Your idea is not limited to the hospital setting which makes it so great. Hospice and Palliative Care workers who care for people at home can also potentially utilize therapies such as mindfulness and relaxation , massage, etc. and ultimately help caregivers incorporate self care and techniques to help them cope with the challenges often present during the end of life process and find a sense of grounding.

A mobile friendly app is a great idea too - making it even more accessible to a larger population of caregivers.

Thank you for your contribution and all the best to you! 

Photo of Cielo Jimenez
Team

Thanks Morgan,
I love your additions to the idea (specially the app, and the quick massage in the room), this site is proof that great things can happen when minds work together for a noble purpose.
You are right, families I did pre-bereavement counseling with, were often apprehensive to miss their loved one's last breath. On the other hand, I've also heard regret stories in therapy, specially from caregivers who were burned out on top of grieving, which of course affects both sides.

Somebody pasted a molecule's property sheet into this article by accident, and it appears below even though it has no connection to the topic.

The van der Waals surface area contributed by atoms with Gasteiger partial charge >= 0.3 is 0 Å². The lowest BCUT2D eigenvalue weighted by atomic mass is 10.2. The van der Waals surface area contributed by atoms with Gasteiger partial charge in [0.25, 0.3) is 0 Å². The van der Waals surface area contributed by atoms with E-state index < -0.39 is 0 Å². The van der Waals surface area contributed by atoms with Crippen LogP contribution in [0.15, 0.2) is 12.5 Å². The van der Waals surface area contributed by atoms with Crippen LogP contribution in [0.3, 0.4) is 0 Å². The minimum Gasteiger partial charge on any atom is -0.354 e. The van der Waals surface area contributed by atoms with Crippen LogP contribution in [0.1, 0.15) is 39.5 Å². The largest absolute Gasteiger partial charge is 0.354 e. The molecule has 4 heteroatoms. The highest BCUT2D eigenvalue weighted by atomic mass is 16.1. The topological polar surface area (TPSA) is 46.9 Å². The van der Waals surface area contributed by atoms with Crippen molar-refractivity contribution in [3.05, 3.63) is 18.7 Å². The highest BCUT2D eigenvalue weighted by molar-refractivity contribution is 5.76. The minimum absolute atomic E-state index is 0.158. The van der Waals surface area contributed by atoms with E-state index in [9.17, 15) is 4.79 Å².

Photo of Morgan Meinel
Team

Thank you, Cielo! it's an honor to be a part of such a great community! I look forward to seeing how your ideas blossom :)

Photo of Anne-Laure Fayard
Team

Hi Cielo,

I love your idea. I have seen one of the sisters of one of my friends taking care of her during her last month at the hospital. She left her family (3 kids and husband) in South of France and came to Paris. After 2 weeks of being non-stop by her sister, she went to her family for a few days as she was closed to be burnt out. Beyond the hospital context, I think providing support to caregivers is important too. It sometimes becomes difficult to make the distinction between your life and the other's life. I spent a lot of time taking care of my friend when she was still at home (taking her from treatment and doctor visit, bringing her food, visiting her at home, calling her everyday...) but I sometime ended up not allowing me to be healthy and alive. Fortunately, my family was there to remind me. I think finding ways to give people some support, energy as well as ways to create boundaries is important.
I love the example provided by Morgan. The app idea is interesting too.
Looking forward to seeing this idea evolves. 

Photo of OpenIDEO
Team

Hi Cielo, interesting post! Any chance you could find an image to go along with it? Images help grab attention and tell a story. You should be able to use the Edit Contribution button on the top of your post and follow the instructions to add images from there. Looking forward to seeing more of your inspiring insights on OpenIDEO.

Photo of Cielo Jimenez
Team

This is just a spigboard, based on my experience working with hospice patients and their families. Adding and refining fron multiple disciplines is welconed.